Week 10: Puno, Inca Trail & Cusco



An early morning boat ride whisked me out to the floating islands of the Uros on the Peruvian side of Lake Titicaca. This is a group of people who were sick of fighting with other people on the mainland, so they made their permanent home in the middle of the lake on artificial islands they made out of plants. The woman in the photo is demonstrating how this works: a large layer of floating roots tied together, followed by reeds, then houses go on top. The plants are constantly decomposing, so there is constant work to maintain and upkeep the islands and structures.


floating reed islands (with solar panels), explaining how the reed islands are built, incredible reed boats


Day 1: We left before the sun rose and the first day was a relatively easy wander along the Willkamayu River (also known as the Urubamba). To the Incas, this river was the earthly version of the Milky Way and reflected the duality between the heavens and the land. After passing the agricultural city of Patallacata, we camped in the middle of some gorgeous mountains.


start of the trail over the Willkamayu River, Patallacta, view from evening campsite

Day 2: This was a shock to the system with a never ending set of stairs towards Dead Woman’s Pass, named because of the shape of the mountain. I’d been at pretty high elevation for the last two weeks, but I was still moving slowly, especially towards the top. There’s a lot of ups and a lot of downs, but the scenery and company was fantastic.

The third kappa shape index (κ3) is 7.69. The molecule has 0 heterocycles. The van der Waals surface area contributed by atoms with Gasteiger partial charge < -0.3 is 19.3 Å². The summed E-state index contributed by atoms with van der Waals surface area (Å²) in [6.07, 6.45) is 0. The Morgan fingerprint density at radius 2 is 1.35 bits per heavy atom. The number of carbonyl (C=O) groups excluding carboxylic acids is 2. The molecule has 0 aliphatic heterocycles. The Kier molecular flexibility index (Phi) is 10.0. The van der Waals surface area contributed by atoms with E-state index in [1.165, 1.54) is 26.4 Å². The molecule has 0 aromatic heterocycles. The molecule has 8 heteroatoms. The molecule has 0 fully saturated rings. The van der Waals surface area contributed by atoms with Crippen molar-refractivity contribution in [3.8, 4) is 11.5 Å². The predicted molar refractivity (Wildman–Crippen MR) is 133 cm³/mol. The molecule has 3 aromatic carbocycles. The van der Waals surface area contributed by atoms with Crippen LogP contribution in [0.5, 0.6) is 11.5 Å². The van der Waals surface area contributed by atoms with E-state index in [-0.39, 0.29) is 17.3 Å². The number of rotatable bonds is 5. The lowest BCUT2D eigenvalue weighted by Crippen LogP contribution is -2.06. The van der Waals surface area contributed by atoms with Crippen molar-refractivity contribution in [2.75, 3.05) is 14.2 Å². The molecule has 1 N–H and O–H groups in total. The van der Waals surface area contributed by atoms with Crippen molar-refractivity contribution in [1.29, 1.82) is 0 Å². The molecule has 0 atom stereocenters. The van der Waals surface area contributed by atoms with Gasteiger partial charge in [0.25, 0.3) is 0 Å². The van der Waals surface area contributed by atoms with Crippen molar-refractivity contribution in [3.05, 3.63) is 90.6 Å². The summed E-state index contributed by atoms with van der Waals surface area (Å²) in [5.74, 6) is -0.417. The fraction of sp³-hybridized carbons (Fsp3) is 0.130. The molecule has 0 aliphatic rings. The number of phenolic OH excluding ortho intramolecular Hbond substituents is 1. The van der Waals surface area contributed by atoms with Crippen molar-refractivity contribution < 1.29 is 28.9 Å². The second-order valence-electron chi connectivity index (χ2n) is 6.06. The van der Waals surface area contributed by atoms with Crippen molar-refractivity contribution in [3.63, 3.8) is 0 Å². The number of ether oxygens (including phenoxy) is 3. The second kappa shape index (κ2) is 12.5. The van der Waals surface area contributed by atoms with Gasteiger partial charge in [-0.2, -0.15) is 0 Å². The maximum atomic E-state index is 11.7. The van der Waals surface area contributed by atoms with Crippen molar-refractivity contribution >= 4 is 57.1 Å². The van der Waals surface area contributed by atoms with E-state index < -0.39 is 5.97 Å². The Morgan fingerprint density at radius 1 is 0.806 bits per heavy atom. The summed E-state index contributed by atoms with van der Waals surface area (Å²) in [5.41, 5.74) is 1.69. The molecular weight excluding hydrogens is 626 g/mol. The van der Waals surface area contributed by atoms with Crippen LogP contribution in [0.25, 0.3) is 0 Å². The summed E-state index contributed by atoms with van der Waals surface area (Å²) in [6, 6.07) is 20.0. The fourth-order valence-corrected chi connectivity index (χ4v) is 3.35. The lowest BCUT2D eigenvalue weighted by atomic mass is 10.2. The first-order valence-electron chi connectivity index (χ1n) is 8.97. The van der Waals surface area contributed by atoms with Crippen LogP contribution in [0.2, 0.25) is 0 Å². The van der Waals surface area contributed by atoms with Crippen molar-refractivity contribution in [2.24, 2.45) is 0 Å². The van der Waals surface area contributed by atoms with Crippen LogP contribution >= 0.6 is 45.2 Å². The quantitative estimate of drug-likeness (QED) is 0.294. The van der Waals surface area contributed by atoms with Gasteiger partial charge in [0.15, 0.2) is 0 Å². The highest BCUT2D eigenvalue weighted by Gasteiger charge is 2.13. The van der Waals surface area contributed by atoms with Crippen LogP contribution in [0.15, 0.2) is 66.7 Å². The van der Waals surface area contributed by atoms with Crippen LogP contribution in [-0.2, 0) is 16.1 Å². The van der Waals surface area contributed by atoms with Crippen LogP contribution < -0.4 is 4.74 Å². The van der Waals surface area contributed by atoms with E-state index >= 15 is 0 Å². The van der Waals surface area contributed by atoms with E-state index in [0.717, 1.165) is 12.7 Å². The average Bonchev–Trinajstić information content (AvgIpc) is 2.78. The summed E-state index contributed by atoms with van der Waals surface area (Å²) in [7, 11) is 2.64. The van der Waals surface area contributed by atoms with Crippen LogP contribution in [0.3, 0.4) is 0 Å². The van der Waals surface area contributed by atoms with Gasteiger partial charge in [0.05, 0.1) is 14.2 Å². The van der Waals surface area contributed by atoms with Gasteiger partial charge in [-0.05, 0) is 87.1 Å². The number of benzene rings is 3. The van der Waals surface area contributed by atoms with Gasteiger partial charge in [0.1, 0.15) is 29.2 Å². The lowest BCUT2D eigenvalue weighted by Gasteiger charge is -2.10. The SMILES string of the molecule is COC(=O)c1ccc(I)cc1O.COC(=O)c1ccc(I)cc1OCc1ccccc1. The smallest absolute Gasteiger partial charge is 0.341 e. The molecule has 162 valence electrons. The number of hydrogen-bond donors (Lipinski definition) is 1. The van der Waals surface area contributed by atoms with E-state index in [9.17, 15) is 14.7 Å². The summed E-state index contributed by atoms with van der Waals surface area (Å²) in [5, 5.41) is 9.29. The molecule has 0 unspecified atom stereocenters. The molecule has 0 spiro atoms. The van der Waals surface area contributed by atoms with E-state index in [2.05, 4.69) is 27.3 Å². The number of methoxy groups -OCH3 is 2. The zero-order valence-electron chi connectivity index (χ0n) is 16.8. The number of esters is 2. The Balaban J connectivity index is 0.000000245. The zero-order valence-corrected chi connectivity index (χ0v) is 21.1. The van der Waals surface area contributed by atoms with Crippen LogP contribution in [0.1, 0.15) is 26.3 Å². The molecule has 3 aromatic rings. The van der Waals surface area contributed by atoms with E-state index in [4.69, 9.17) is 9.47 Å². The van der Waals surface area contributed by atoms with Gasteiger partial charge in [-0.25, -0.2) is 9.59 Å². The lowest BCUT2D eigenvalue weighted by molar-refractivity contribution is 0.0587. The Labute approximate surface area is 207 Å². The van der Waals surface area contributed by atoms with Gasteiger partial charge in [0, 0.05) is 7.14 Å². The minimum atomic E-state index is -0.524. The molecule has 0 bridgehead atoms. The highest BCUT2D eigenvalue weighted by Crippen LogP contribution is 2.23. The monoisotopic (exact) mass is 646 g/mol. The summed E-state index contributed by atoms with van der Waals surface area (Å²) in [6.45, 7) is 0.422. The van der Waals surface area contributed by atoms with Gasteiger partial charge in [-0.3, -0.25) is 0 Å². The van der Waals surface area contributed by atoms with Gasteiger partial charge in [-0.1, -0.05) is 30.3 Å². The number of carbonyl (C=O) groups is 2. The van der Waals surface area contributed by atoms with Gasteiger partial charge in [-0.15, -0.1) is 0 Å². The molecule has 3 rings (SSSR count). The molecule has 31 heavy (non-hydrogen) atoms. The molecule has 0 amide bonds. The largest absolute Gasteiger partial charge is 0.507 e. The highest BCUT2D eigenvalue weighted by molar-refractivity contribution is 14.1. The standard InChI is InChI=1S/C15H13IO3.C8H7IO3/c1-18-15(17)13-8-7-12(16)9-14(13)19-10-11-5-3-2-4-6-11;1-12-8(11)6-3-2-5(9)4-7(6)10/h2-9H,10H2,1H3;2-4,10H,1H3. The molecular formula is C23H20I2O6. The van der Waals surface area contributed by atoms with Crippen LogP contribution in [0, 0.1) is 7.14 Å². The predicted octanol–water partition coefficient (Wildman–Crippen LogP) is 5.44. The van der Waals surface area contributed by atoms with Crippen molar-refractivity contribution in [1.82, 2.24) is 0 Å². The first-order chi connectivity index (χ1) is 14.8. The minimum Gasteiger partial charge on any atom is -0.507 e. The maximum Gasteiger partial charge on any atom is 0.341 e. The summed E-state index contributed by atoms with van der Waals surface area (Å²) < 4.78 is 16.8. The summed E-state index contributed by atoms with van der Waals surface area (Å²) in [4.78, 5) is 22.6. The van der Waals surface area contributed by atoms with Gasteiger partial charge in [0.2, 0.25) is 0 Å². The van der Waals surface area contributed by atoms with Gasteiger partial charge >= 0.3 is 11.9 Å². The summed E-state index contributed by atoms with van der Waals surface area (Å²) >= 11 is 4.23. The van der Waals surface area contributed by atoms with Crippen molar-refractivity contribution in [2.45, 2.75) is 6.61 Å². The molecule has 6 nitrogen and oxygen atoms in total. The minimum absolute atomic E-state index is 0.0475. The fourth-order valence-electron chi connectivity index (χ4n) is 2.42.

hiking through cloud forests with awesome people


on the way to the pass, celebrating making it to the top, the view down from the pass

Day 3: After waking up at the break of dawn, we headed out for a full day of ruins. In the morning we stopped at the beautiful temple of Sayamarka.


cloudy view from Sayamarka window, chillin’ in the old temple, flowers growing from a crack


view of Sayamarka

Although the rain picked up after lunch, we were able to visit more Inca sights after lunch. Their splendor and size got grander as we got closer to Machu Picchu. The current theory is that Machu Picchu was a country estate designed for the Inca ruler Pachacuti. When he left Cusco, he would take up residence in this citadel. As his entourage moved along the Inca Trail, there would have been teenage sacrifices (some self-chosen and some chosen by parents) and celebrations in his honor. For this reason, there is a sacrifice table at one of these temples and the blood would run from this spot higher up to the temples at the bottom of the mountain through a series of canals.


Phuyupatamarka, the group in our colorful rain gear, Intipata

Our guide gave us a special evening tour of the beautiful ruins of Wiñay Wayna. Inside of this temple there would have been an Inca mummy that continued to dispense advice and wisdom even after death.


view of Wiñay Wayna, after dark special effects